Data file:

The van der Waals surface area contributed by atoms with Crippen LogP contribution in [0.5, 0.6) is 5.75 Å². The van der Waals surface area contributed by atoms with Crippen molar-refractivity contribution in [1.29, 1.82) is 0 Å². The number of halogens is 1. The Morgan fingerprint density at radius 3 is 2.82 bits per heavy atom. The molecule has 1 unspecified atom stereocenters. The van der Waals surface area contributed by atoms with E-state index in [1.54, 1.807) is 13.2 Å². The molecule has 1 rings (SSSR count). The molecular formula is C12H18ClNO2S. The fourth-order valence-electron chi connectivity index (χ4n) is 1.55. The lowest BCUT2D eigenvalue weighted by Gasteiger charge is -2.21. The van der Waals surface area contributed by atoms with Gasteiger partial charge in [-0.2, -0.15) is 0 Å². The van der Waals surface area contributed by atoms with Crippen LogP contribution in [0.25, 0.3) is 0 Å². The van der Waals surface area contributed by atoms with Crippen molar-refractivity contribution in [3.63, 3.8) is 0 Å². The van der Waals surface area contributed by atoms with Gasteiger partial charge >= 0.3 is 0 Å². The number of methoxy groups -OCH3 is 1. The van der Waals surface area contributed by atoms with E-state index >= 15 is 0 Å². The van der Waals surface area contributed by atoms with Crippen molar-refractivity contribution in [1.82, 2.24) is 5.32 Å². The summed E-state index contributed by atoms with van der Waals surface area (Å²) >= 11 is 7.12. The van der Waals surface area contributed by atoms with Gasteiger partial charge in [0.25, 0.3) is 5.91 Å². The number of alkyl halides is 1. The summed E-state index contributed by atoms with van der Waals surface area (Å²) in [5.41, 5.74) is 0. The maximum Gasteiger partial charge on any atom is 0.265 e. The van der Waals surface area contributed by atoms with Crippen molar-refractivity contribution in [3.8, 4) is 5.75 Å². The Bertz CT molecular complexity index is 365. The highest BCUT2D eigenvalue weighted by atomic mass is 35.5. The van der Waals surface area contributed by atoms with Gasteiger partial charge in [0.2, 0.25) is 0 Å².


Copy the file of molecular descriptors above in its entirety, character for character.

The van der Waals surface area contributed by atoms with Crippen LogP contribution in [0.5, 0.6) is 5.75 Å². The van der Waals surface area contributed by atoms with Crippen molar-refractivity contribution in [1.29, 1.82) is 0 Å². The number of halogens is 1. The Morgan fingerprint density at radius 3 is 2.82 bits per heavy atom. The molecule has 1 unspecified atom stereocenters. The van der Waals surface area contributed by atoms with E-state index in [1.54, 1.807) is 13.2 Å². The molecule has 1 rings (SSSR count). The molecular formula is C12H18ClNO2S. The fourth-order valence-electron chi connectivity index (χ4n) is 1.55. The lowest BCUT2D eigenvalue weighted by Gasteiger charge is -2.21. The van der Waals surface area contributed by atoms with Gasteiger partial charge in [-0.2, -0.15) is 0 Å². The van der Waals surface area contributed by atoms with Crippen LogP contribution in [0.25, 0.3) is 0 Å². The van der Waals surface area contributed by atoms with Crippen molar-refractivity contribution in [3.63, 3.8) is 0 Å². The van der Waals surface area contributed by atoms with Gasteiger partial charge >= 0.3 is 0 Å². The number of methoxy groups -OCH3 is 1. The van der Waals surface area contributed by atoms with E-state index >= 15 is 0 Å². The van der Waals surface area contributed by atoms with Crippen molar-refractivity contribution in [1.82, 2.24) is 5.32 Å². The summed E-state index contributed by atoms with van der Waals surface area (Å²) >= 11 is 7.12. The van der Waals surface area contributed by atoms with Gasteiger partial charge in [0.25, 0.3) is 5.91 Å². The number of alkyl halides is 1. The summed E-state index contributed by atoms with van der Waals surface area (Å²) in [5.41, 5.74) is 0. The maximum Gasteiger partial charge on any atom is 0.265 e. The van der Waals surface area contributed by atoms with Crippen molar-refractivity contribution in [3.8, 4) is 5.75 Å². The Bertz CT molecular complexity index is 365. The highest BCUT2D eigenvalue weighted by atomic mass is 35.5. The van der Waals surface area contributed by atoms with Gasteiger partial charge in [0.2, 0.25) is 0 Å².